Koishikawa Korakuen Gardens 小石川後楽園
An urban oasis in the heart of Tokyo
Among the oldest gardens in Tokyo, Koishikawa Korakuen dates back to as early as 1629. It was originally part of the residence of the Mito branch of the Tokugawa clan, completed during the reign of Mitsukuni.
The garden features a central pond around which a network of walking trails run. With different varieties of plants and trees, the garden is lovely throughout the year, but is especially popular in early spring for its cherry plum blossoms and in fall for its maple leaves.
The name Korakuen comes from a poem stating that the happiness of the people comes before the ruler's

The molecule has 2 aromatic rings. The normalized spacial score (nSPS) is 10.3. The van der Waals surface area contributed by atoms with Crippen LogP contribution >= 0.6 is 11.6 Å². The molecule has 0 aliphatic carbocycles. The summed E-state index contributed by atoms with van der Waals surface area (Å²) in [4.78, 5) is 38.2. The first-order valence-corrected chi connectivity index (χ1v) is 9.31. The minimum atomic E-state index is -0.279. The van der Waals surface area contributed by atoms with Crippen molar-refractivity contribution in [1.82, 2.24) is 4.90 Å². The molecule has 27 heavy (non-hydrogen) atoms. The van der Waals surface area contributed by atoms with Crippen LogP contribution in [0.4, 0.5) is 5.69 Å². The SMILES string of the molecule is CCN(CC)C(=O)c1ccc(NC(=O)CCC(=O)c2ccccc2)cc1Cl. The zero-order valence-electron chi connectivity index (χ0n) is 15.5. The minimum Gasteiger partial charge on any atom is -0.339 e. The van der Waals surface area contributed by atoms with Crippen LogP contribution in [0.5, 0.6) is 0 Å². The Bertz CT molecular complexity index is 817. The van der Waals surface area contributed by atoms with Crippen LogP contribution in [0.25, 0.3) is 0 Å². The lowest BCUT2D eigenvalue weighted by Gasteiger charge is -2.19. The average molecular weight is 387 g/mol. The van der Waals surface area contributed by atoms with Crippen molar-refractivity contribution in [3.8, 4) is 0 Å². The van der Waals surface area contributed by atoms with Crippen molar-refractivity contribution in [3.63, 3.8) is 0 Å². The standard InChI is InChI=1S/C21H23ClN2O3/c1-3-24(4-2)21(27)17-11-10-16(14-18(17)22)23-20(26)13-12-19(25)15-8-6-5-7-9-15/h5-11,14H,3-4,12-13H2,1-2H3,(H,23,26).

The Full Moon Bridge reflected in the water is designed to create the illusion of a full moon
Visit in early spring to see plum blossoms and in fall to see maple leaves
How to Get There
You can reach the garden by train and then on foot.
The West Gate of Koishikawa Korakuen Gardens is a three-minute walk from Iidabashi Station on the Toei Oedo Line. The East Gate is a five-minute walk from Suidobashi Station on the JR Chuo Line. The JR Chuo Line, Tokyo Metro Namboku Line, Yurakucho Line, and Tozai Line also stop at Iidabashi.
* The information on this page may be subject to change due to COVID-19.